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Review finds biosecurity spotting under pressure


Review finds post-border programmes for spotting biosecurity pests and diseases are under pressure

An independent review of the state of New Zealand’s post-border biosecurity surveillance - the ability to find exotic pests and disease risks before they find us - has sounded a caution that surveillance programmes are under pressure.

“The ability of biosecurity agencies to run the best possible surveillance is incredibly important to keeping unwanted pests and diseases out of New Zealand,” said Barry O’Neil, Group Director of MAF Biosecurity. “We commissioned this review last year because, despite its importance, the role of surveillance is not well understood. This review is also one of our contributions to the development of a national Biosecurity Strategy.”

“Most of the focus in biosecurity is border related but post-border surveillance is probably the single most important function for enabling early detection. This in turn determines how realistic a chance we have of eradicating a new pest or disease.

“This review also reminds us that the high health status of New Zealand’s plants and animals is a major trade and tourism asset, and we can’t guarantee that status without credible surveillance systems. It reminds us that agricultural security is still very much a part of biosecurity”.

Review leader Dr Alan Pearson, of Prime Consulting International, describes the review as a “meaningful overview of who is doing what, where and how - informed by an assessment of more than 30 biosecurity incursions detected in New Zealand over the past 15 years.”

The review found that about two thirds of new incursions were detected quickly, while a third were well established before a response could get underway. “Given the resources and systems employed we believe that is a good result, probably world-leading. For this ratio to improve in the future however, when biosecurity demands are increasing not decreasing, is a huge challenge,” said Dr Pearson.

“In brief, this review highlights an operating and governance framework which has some difficulty maintaining the continuity and quality of surveillance programmes. Continual restructuring of departments has taken a toll in terms of disruption to operating systems, morale and institutional knowledge. Even so we are confident the current structures can be made to work, and fully functional quality systems are achievable.”

“By identifying a clear list of areas for improvement, priority actions and putting forward an economic model to show the worth of investment in surveillance, we believe this review will start to give surveillance the capital ‘S’ it deserves”, said Dr Pearson.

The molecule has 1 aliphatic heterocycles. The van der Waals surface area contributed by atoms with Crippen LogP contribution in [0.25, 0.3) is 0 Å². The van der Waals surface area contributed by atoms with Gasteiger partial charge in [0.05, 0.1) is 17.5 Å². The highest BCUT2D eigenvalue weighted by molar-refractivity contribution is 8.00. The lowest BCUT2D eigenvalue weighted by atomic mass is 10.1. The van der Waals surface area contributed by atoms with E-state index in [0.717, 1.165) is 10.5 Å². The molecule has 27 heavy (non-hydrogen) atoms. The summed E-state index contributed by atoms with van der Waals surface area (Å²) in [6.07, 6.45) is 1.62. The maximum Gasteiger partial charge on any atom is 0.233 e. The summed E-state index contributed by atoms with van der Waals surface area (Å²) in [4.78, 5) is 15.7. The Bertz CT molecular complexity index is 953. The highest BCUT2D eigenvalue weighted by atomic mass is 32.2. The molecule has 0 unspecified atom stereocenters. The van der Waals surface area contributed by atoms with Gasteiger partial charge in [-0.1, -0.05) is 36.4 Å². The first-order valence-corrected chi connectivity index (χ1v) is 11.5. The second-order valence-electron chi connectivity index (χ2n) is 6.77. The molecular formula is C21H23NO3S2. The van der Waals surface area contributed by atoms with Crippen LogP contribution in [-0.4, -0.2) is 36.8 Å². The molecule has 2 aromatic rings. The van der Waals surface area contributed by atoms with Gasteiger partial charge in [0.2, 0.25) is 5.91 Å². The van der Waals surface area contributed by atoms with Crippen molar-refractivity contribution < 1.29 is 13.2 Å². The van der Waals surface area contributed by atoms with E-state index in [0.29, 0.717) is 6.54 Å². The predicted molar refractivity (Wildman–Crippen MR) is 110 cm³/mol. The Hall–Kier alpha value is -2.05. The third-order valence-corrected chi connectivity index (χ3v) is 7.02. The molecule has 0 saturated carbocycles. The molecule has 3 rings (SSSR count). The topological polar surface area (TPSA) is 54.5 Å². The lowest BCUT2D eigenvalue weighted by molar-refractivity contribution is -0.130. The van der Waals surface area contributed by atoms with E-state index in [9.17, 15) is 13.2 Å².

“We estimate that annual expenditure on detecting exotic species is in the region of $5 to $10 million - a very small amount given the values at risk,” said Dr Pearson. “More money appears to be going into detecting environmental pests than in the past, but there has been a reduction of spending in the livestock sector over the last 10 years, even though it can be argued that Government is still doing work that industry should be paying for.”

“On the upside, there is some exciting work being done in the area of enhanced detection tools and there are a relatively large number of databases and data sources which can be used in various ways to support surveillance programmes”.

Alan Pearson said the surveillance review’s sector reports are “much more than a snapshot”. They cover New Zealand’s marine environment, freshwater flora and fauna, land-based flora and fauna, exotic species of human health significance, plantation forests, plants production, farmed livestock and other domestic animals, the apiary industry and the risk of exotic environmental pests

“Each of these reports has the potential to be a benchmark to measure future progress against. Together they present a compelling picture of how pervasive biosecurity issues have become. Much like New Zealand’s coastline the so-called border for biosecurity is all around us.”

“This isn’t a static picture - already within the life of this review project, the core biosecurity agencies of MAF (as lead agency), Ministry of Health, Ministry of Fisheries and DOC have been instituting changes to the way they work together.

“This review will definitely feed into that ongoing process, and into the Biosecurity Strategy, and into the future thinking and actions of all the individuals and groups who shared their views and experience with us.”

NOTE: This Review is a final report. It is not a discussion document and public submissions are not being sought. Public consultation across the full range of biosecurity issues, including Surveillance, will take place in the early part of 2003 after a draft national Biosecurity Strategy has been issued (for information on this process see http:// http://www.biostrategy.govt.nz).

Content of the Review is available at http:// http://www.maf.govt.nz/surveillance-review

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